Re: WSJ: Large Pensions Cutting Commodity Funds

Postby rj49 » Thu Feb 07, 2013 2:36 pm

Well, Roger Gibson has been studying the diversifying benefits of commodities since 1998. How many of us invested in REITs, ibonds, or TIPS prior to the 2000 crash? Are those not fads just because they have been highly profitable?
I think most of us did similar performance-chasing in the 2000s after LV/SV/international as well--how many invested in those prior to 2000? Let he who is without sin throw the first chunk of gold :)

Here's a Forbes article about his results:

http://www.forbes.com/sites/greggfisher ... investing/
rj49
 
Posts: 275
Joined: Wed Feb 23, 2011 1:22 am

Re: WSJ: Large Pensions Cutting Commodity Funds

Postby Wagnerjb » Thu Feb 07, 2013 7:07 pm

rj49 wrote: How many of us invested in REITs, ibonds, or TIPS prior to the 2000 crash? Are those not fads just because they have been highly profitable?
I think most of us did similar performance-chasing in the 2000s after LV/SV/international as well--how many invested in those prior to 2000? Let he who is without sin throw the first chunk of gold :)



There is a HUGE difference between chasing a hot asset class and adding an asset class after you become aware of it. And...the performance chasers are jumping out of the asset classes once they turn cold, while the disciplined investors are staying put.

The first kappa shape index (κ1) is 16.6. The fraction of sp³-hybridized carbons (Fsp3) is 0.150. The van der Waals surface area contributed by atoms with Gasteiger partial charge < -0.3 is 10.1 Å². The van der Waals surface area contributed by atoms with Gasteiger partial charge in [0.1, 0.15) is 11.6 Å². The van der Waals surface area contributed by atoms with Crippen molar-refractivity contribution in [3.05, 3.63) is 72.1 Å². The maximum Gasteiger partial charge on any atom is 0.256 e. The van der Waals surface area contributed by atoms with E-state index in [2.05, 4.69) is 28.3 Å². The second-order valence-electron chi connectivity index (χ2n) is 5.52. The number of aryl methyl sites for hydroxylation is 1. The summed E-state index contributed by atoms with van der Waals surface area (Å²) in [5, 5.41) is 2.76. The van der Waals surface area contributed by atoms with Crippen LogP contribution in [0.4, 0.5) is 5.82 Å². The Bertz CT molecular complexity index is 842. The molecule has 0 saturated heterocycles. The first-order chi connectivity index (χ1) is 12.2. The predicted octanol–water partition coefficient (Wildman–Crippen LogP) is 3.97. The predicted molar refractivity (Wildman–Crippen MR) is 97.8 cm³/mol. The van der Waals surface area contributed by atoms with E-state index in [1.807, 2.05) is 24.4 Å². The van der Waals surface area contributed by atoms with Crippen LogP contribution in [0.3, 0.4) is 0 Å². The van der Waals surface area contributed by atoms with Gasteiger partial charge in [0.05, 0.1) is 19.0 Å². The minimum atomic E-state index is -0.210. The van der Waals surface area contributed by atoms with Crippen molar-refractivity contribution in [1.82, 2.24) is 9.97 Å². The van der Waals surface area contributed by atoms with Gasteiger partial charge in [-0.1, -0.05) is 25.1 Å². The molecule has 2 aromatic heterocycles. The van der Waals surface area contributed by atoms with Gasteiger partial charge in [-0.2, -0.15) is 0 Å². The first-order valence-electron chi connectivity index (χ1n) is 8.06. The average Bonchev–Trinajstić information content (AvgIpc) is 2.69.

Don't forget - the Vanguard TIPs fund wasn't even opened until mid-2000, so it shouldn't be a surprise that people took a little while to become aware of it and to become comfortable with the concept. In addition, the benefits of value and small cap investing didn't become widely understood and accepted until later in the 1990's. The only area where I would be more suspicious of a sudden interest in 2003 would be international. The benefits of international investing have been known and documented for many decades, so those suddenly discovered them in 2003 were undoubtedly performance chasing IMO.

Best wishes.
Andy
Wagnerjb
 
Posts: 6021
Joined: Mon Feb 19, 2007 9:44 pm
Location: Houston, Texas

Re: WSJ: Large Pensions Cutting Commodity Funds

Postby larryswedroe » Thu Feb 07, 2013 7:26 pm

No surprise here
IMO typical example of performance chasing, recency and so on.
Institutions subject to the same behavioral mistakes as individuals, after all they are run by humans
Also many may have been oversold on the benefits, thinking in terms of returns instead of as portfolio insurance.

Best wishes
Larry
larryswedroe
 
Posts: 12188
Joined: Thu Feb 22, 2007 9:28 am
Location: St Louis MO

Re: WSJ: Large Pensions Cutting Commodity Funds

Postby jvclark02 » Thu Feb 07, 2013 8:44 pm